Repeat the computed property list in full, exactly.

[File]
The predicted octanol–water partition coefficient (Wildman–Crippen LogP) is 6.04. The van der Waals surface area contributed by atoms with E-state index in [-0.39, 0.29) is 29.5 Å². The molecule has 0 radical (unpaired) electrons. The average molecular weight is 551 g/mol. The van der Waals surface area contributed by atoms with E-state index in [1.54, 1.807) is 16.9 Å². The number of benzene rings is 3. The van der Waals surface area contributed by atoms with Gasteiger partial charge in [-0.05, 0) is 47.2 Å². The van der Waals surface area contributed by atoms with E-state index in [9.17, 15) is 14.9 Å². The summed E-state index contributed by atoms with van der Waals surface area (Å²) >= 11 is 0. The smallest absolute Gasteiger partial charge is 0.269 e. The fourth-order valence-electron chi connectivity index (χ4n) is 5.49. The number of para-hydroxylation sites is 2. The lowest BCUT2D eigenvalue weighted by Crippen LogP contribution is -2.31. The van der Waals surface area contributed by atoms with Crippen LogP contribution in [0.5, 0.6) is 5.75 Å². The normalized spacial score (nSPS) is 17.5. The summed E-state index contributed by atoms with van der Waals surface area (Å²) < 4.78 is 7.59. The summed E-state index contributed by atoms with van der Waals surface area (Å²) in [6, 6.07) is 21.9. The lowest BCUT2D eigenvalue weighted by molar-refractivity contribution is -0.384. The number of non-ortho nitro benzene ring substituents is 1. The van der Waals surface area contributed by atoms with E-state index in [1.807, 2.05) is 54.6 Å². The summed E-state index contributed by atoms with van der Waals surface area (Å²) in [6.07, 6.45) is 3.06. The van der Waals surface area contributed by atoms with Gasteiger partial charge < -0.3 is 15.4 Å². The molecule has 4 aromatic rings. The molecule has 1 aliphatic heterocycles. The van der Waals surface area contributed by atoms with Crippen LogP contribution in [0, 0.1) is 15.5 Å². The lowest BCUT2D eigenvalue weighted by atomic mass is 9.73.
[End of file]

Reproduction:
The predicted octanol–water partition coefficient (Wildman–Crippen LogP) is 6.04. The van der Waals surface area contributed by atoms with E-state index in [-0.39, 0.29) is 29.5 Å². The molecule has 0 radical (unpaired) electrons. The average molecular weight is 551 g/mol. The van der Waals surface area contributed by atoms with E-state index in [1.54, 1.807) is 16.9 Å². The number of benzene rings is 3. The van der Waals surface area contributed by atoms with Gasteiger partial charge in [-0.05, 0) is 47.2 Å². The van der Waals surface area contributed by atoms with E-state index in [9.17, 15) is 14.9 Å². The summed E-state index contributed by atoms with van der Waals surface area (Å²) >= 11 is 0. The smallest absolute Gasteiger partial charge is 0.269 e. The fourth-order valence-electron chi connectivity index (χ4n) is 5.49. The number of para-hydroxylation sites is 2. The lowest BCUT2D eigenvalue weighted by Crippen LogP contribution is -2.31. The van der Waals surface area contributed by atoms with Crippen LogP contribution in [0.5, 0.6) is 5.75 Å². The normalized spacial score (nSPS) is 17.5. The summed E-state index contributed by atoms with van der Waals surface area (Å²) < 4.78 is 7.59. The summed E-state index contributed by atoms with van der Waals surface area (Å²) in [6, 6.07) is 21.9. The lowest BCUT2D eigenvalue weighted by molar-refractivity contribution is -0.384. The number of non-ortho nitro benzene ring substituents is 1. The van der Waals surface area contributed by atoms with E-state index in [1.807, 2.05) is 54.6 Å². The summed E-state index contributed by atoms with van der Waals surface area (Å²) in [6.07, 6.45) is 3.06. The van der Waals surface area contributed by atoms with Gasteiger partial charge < -0.3 is 15.4 Å². The molecule has 4 aromatic rings. The molecule has 1 aliphatic heterocycles. The van der Waals surface area contributed by atoms with Crippen LogP contribution in [0, 0.1) is 15.5 Å². The lowest BCUT2D eigenvalue weighted by atomic mass is 9.73.